The requested "tax comfort" letter.
Finally, you ask whether the county commissioners may issue a "tax comfort" letter opining that the LLC is not subject to ad valorem tax. The power to tax is contained within the Kansas Constitution.(27) Counties have the statutory authority to tax subject to limitations established by the legislature.(28) The authority to provide for exemptions to taxation is reserved by the legislature.(29) The legislature has delegated the review of individual categorical requests for exemption from taxation to the Court of Tax Appeals (COTA).(30) County commissioners are granted very limited authority to exempt property from ad valorem tax for only economic development purposes.(31) We can find no other authority for county commissioners to grant property tax exemptions. The commissioners, as a part of the COTA review process, may submit a resolution, letter or any other communication expressing the opinion of the board whether the property under consideration should be taxed or exempted.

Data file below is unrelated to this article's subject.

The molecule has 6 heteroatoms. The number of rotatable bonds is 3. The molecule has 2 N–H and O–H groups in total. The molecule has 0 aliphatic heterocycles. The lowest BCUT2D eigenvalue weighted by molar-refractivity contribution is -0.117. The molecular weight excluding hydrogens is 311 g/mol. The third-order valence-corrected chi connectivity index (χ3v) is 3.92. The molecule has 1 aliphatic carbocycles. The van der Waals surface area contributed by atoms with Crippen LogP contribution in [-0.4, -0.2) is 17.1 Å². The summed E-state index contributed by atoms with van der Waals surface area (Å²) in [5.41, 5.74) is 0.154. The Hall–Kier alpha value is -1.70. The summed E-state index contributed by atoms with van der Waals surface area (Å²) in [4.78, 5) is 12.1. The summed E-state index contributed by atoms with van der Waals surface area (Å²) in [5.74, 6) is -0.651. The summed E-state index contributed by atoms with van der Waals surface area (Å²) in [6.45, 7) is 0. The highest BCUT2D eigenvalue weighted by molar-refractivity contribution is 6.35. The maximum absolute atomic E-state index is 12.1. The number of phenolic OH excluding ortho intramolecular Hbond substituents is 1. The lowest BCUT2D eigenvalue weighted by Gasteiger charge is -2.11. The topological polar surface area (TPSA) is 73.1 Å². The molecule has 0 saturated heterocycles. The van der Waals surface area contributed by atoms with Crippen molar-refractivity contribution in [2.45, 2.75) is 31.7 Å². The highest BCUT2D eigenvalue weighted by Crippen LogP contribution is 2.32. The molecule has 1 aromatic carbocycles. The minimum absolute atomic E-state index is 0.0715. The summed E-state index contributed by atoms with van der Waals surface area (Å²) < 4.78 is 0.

In summary, the act ceding jurisdiction to the United States for Fort Riley retained the authority to tax "the property of citizens, not otherwise exempt from taxation." The term "citizen" is not defined and must be construed within the context of the ceding and taxation statutes. Exemptions to taxation are established by the legislature and narrowly applied. The burden of proving an exemption is upon the entity seeking the exemption. Absent a specific exemption, the property of an LLC operating within Fort Riley is subject to taxation based upon the ceding language. The county commissioners may offer an opinion concerning tax exemptions, but it is not binding.
1. 10 U.S.C. § 2871. (The Military Privatization Initiative.)